My newest case is one with three children who were severely abused by the parents more than one time. The Department of Children and Families immediately filed a petition for termination of parental rights (TPR) this last time. I'm just starting the investigation process and am making a list of the people I ought to interview. I've met the children and talked with their caregiver. I put the parents on my interview list, but I've been thinking about it. What is my purpose if the children are not going back to them?
There are a number of reasons and I'll suggest several. You will be required to write a special report called the Manifest Best Interest Report prior to the trial. Even though you will obtain much information from the records and various documents, talking with the parents will help you do a better job completing this report. Also, interviewing them will help you to decide whether you really support TPR.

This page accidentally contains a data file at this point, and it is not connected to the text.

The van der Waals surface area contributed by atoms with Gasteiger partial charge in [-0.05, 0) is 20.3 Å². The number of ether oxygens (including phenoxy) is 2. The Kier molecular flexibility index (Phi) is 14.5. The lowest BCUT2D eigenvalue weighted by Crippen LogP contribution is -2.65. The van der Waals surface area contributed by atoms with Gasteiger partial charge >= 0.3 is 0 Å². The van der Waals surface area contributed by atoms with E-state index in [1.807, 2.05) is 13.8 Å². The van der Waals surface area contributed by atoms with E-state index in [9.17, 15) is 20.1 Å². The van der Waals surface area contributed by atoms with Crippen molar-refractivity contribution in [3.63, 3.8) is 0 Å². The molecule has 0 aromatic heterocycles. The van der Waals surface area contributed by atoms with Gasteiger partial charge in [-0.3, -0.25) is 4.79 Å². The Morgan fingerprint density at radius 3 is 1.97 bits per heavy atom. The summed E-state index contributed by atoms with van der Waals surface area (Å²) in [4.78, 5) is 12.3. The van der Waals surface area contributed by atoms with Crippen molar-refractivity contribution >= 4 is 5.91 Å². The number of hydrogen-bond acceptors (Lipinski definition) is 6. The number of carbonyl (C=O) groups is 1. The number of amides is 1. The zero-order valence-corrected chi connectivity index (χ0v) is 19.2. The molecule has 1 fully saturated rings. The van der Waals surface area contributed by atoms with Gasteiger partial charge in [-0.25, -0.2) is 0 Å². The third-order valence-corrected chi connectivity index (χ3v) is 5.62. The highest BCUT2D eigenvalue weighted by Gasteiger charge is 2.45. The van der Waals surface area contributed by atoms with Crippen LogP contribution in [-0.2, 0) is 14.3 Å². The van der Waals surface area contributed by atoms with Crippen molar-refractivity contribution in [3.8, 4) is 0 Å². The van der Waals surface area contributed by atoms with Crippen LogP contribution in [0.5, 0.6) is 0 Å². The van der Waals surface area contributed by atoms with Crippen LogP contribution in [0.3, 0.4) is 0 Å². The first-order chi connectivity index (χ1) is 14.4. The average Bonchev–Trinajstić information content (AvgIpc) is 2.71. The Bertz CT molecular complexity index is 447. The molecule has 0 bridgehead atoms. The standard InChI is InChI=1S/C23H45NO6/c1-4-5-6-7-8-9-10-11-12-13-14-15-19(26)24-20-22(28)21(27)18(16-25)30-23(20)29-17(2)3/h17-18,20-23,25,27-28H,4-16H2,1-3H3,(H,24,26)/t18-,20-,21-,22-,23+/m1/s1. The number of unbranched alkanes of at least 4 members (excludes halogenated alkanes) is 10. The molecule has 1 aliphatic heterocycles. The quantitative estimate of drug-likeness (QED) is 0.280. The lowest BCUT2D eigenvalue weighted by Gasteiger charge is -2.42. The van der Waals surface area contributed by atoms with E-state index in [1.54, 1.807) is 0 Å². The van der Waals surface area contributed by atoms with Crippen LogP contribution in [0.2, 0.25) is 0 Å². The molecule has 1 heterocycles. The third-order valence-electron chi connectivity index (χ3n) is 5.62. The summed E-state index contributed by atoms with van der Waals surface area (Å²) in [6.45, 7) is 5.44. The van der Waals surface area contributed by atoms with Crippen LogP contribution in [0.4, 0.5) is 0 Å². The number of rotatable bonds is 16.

Another reason for interviewing the parents is that it will help you determine whether you support supervised visitation with the children and whether these visits should be supervised by a therapist. You will certainly understand the children better if you talk with the parents and learn something about the parental environment in which they lived. If the parents still live in the same house, you will also get an idea of the children's previous physical environment. And remember, it will be important to interview the parents separately. If you are hesitant to do these interviews by yourself, be sure to ask your mentor or your supervisor to go with you.